Monday, November 3, 2008

Exit Strategies

The Managing People conference last week, hosted by Directory of Social Change, was looking at the problems of why there are proportionately more Employment Tribunals hailing from our sector than any other. The answer, in short, was that we have a more `stroppy', rights-aware workforce who, if wronged, are quick to go to law. Coupled with this, we are not good, as a sector, at settling the matter with people before things go nuclear and you're staring at your former employee across a courtroom.

So what do we do about this? Although its probably unfashionable to turn to the private sector at this present moment, let's look, for a second, at what goes on here. Three big differences stand out about the best private firms. Firstly, they are better at the technicalities of employing people. Taking on staff these days carries liabilities which many TSOs just don't understand. Slipping through the ice is incredibily easy, as I did myself a few years ago when I got a `consultation period' wrong and ended up in a Tribunal. I, of course, never even knew I had to have one!

Secondly, the better firms are better at heading things off at the pass. Most Employment Tribunal situations arise because, somewhere along the way, things have gotten out hand. Emotions have risen and communication has quickly broken down. When this happens, TSOs, I have noticed, become paralysed, fearful of making contact in case this itsself opens up legal liabilities. I remember in one charity in which I was a trustee, where a dialogue was probably all that was required to settle matters. The charity remained ice-bound and ended up paying out £10,000 and being on the end of some harsh words from the Chair of the Tribunal.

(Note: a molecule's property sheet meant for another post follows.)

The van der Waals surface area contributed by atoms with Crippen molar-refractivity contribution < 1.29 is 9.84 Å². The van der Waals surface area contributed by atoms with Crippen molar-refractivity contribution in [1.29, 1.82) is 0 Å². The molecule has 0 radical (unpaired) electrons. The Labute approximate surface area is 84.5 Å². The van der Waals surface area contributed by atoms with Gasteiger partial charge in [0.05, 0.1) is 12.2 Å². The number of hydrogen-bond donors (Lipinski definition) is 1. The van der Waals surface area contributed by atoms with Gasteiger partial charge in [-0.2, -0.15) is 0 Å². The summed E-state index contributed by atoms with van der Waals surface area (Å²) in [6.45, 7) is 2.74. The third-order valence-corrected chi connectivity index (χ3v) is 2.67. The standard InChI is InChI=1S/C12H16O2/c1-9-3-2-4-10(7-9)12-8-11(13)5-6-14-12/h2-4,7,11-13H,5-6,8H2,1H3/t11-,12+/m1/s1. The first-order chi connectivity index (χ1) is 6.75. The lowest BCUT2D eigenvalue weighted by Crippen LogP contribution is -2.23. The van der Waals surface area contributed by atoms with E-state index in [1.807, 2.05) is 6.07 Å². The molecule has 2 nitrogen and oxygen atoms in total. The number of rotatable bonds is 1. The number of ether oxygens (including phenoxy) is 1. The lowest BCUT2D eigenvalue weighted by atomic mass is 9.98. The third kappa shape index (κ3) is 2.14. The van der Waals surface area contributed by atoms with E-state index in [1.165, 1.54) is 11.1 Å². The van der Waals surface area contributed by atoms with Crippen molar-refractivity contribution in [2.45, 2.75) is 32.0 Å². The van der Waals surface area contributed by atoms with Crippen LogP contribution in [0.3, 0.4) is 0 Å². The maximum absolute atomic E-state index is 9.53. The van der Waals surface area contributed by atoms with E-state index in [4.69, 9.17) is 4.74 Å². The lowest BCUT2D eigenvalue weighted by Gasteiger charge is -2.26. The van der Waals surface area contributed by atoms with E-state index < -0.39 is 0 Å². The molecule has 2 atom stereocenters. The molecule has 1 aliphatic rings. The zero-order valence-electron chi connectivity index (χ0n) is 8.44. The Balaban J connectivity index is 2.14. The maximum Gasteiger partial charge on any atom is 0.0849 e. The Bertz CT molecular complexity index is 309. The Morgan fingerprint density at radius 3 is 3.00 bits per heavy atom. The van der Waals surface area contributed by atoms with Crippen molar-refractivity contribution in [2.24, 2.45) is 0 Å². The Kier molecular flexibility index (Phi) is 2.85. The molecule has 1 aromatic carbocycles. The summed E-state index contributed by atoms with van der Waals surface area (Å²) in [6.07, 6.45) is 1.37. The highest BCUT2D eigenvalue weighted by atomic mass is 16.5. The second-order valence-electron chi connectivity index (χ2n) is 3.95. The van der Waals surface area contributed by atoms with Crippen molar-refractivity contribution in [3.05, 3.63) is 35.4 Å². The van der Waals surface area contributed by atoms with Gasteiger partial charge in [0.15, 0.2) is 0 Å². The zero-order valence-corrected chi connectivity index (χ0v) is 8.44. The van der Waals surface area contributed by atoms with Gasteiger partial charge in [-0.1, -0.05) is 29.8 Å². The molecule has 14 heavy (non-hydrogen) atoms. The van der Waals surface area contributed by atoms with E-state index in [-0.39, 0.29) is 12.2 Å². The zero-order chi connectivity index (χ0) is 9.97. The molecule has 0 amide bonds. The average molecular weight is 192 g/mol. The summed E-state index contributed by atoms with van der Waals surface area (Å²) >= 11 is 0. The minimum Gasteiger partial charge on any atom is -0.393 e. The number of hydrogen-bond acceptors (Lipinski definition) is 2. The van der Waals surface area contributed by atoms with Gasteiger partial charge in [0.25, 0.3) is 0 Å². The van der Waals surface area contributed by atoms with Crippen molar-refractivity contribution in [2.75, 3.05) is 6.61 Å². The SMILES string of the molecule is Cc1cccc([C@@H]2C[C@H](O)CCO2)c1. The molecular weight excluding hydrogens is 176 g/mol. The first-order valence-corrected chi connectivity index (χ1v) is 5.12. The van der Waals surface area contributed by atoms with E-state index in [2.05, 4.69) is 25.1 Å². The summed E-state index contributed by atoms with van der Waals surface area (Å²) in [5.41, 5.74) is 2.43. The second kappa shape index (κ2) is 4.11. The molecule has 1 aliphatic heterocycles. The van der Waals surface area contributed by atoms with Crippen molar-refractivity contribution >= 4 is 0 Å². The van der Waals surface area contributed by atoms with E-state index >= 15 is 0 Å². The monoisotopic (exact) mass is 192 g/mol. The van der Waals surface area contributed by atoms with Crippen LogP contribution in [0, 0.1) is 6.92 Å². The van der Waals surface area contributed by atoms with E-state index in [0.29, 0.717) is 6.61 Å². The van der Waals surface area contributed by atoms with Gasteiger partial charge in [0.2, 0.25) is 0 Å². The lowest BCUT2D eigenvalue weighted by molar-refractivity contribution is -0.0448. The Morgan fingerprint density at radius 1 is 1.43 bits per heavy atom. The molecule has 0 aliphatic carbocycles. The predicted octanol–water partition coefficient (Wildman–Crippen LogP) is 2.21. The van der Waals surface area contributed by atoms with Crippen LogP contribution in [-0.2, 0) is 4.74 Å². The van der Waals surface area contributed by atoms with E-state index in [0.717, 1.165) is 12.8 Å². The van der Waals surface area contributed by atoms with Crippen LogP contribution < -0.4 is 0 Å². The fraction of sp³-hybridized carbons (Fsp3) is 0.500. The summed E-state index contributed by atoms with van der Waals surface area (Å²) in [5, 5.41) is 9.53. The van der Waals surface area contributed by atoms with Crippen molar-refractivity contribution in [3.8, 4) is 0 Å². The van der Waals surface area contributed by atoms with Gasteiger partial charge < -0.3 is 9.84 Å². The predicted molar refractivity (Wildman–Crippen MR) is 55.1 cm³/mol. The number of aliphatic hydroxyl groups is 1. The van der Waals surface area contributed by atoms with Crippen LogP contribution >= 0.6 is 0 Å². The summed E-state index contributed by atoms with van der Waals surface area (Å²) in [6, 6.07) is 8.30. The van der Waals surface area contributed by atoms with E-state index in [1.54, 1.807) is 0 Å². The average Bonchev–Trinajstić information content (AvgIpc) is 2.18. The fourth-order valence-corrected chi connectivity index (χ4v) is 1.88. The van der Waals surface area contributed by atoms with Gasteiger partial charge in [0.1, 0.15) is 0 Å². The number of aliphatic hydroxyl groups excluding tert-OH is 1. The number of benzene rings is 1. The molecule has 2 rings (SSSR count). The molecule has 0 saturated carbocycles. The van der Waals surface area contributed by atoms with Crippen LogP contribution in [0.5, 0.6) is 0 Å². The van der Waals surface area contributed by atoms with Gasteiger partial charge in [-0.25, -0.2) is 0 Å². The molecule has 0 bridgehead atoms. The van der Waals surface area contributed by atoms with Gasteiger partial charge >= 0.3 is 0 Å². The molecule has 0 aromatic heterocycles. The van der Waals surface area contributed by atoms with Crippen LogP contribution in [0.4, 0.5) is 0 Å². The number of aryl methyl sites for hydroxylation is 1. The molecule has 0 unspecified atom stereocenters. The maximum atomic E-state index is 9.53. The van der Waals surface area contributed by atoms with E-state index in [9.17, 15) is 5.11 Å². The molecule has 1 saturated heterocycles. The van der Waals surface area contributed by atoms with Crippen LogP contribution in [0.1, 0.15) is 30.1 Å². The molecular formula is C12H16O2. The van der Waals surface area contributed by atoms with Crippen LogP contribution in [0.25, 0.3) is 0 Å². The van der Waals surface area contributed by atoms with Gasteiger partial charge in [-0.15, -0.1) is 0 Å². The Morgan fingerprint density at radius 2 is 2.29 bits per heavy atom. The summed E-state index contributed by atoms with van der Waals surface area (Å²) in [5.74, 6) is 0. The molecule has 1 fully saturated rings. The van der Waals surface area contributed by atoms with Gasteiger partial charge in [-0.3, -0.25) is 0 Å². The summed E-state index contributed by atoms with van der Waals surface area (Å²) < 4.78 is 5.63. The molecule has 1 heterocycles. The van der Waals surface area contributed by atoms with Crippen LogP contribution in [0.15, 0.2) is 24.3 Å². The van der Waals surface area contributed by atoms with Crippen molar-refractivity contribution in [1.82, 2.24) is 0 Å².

Thirdly, private companies are, in my experience, much better at cutting a deal. Most of my friends work in private companies. In their world, there is a recognised financial cost for settling disputes which everyone understands, including the employees. This is because of the hassle of a Tribunal. People are willing to pay quite big money to avoid being put through the trouble. So quite simply, there is a `price' for resolution of disputes, dependent on the dispute and the industry. One bloke I spoke to confided that if he wants shut of somebody he knows he has to pay out £30k to the person involved. While forcing people out without due process isn't to be encouraged, it is worth considering that agreements which benefit everyone are probably something to be encouraged.

Given these lessons what can be applied in our sector?
1. Find a HR advice line. We should all make sure we have access to decent HR advice. This needn't be a lawyer or a member of our Board. There are now lots of HR advice lines which cost very little. We had one for years and although the advice is always very cautious, it means you don't get caught on the simple stuff.

2. Keep dialogue open. The instinct to freeze once someone mentions the word Employment Tribunal needs to be overcome. Dialogue before the lawyers get involved is the most likely route to resolution. Once you're in a legal dispute, you've lost, even if you go on to win because of the distraction it will cause you.

3. Cut deals. For a lot of people, a deal which allows them to leave with their dignity intact, three months' salary, a decent reference and a handshake is preferable to the stress and uncertainty they will face in a Tribunal. Most employees do not want to take a dispute public and realise the damage this can do to their CV. A deal which leaves them satisfied - even when you think you might win in a Tribunal is better than beating them in a public setting. By offering a resolution you are not admitting liability. You are simply setting out a better way forward for all parties. Though contact a lawyer to set you straight on just how to do this.

I have to say that when I think about it, were employing people in this country the risk it is now when I started business at Speaking Up I may have thought again about it. So far, I have had one Tribunal and settled with about ten others. In nearly all of these cases, I felt confident that we were on sure ground but I just didn't want the hassle. So I made a deal. Not the best way, perhaps, but it kept cost down and kept us out of the papers. And, of course, freed me to focus on the business in hand.

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